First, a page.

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The costs of chronic disease
   
 

In many developing countries, economic growth is leading to a fall in infectious diseases and abject poverty – but this growth will be undermined by increasing costs of chronic care unless action is taken.

EconomicsThe costs of chronic diseases are not confined to the direct costs of operations and drug treatments. There are also significant indirect costs, including lower economic productivity as workers become sick and disabled, premature retirement, and the costs of various coping mechanisms – selling household assets or taking children out of school to care for an ill family member. The costs of chronic disease – to individuals and families, to communities, employers and economies – are rising rapidly.

(Click here >> for more information on OxHA's work on the economics of chronic disease prevention.)

The developed world

The CDC estimate that in the United States the direct and indirect costs of smoking are more than $75 billion, and those of diabetes over $130 billion, each year. In developed countries, the rising cost of care is borne both by the public sector – displacing spending on other publicly funded projects – and the private sector, through rising insurance premiums for individuals and employers. In 2005, General Motors’ US employee health-care costs will reach $5.6 billion, and McKinsey estimates that by 2008, Fortune 500 companies’ health-care costs will be greater than their total net profits.

The developing world

The costs of chronic disease also fall heavily on less affluent societies. It is the poorest in society who are hardest hit by disability or death of a family member, especially where there is no social-security safety net – and in developing countries, chronic conditions manifest themselves at an earlier age than in the developed world, i.e. more victims are of working age. Costs of chronic disease can be crippling – where costs cannot be met by the state and employers, a greater proportion of the expense falls directly on individuals, and savings can be very rapidly eroded.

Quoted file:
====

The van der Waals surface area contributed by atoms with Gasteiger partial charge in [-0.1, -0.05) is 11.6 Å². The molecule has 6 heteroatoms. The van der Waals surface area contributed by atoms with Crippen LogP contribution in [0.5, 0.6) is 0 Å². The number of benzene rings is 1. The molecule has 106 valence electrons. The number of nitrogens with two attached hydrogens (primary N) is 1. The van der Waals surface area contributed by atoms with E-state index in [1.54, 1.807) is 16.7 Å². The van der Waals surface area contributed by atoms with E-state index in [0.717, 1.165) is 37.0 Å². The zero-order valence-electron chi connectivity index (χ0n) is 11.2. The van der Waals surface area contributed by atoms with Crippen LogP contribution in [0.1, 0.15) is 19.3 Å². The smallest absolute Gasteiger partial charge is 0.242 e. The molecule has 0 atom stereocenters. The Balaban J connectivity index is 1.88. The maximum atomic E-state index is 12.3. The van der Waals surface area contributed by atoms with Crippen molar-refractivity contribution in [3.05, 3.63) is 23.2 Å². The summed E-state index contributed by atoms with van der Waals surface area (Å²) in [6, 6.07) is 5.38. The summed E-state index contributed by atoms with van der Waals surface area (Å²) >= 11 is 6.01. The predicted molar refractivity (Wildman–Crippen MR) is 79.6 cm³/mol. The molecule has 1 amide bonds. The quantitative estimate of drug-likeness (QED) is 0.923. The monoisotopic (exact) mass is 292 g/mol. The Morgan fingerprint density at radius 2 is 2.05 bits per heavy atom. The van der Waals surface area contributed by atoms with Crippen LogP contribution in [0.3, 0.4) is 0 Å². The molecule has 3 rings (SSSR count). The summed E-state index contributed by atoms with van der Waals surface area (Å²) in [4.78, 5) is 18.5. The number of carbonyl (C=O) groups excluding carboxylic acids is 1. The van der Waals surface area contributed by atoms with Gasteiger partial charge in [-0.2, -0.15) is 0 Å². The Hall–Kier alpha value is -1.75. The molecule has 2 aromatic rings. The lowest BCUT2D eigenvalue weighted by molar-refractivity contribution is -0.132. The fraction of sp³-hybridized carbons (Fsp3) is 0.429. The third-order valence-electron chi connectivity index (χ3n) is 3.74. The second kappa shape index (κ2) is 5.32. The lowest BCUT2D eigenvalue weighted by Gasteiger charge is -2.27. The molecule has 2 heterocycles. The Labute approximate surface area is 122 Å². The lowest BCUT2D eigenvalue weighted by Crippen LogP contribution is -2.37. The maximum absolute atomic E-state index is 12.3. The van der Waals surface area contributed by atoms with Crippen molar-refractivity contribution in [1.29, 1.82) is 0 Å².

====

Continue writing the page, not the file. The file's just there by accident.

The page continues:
In many developing countries, the fall in infectious diseases has promoted economic growth and led to a reduction in abject poverty – but this economic growth will be undermined by increasing costs of chronic disease unless action is taken.

Reducing costs: the case for prevention

The cost of chronic diseases and their risk factors ranges from 0.02% to 5.87% of countries’ GDP worldwide. Prevention programmes reduce this cost: encouraging healthy behaviour can take the form of public policy across whole societies – such as banning smoking from public places – or can be based in communities, schools or workplaces. The CAPCoD project finalists are all examples of community-based projects, and company ‘wellness’ programmes are being put in place by  many major corporations – PepsiCo, for example, estimates that its programme is already seeing a return of $3 for each $1 spent.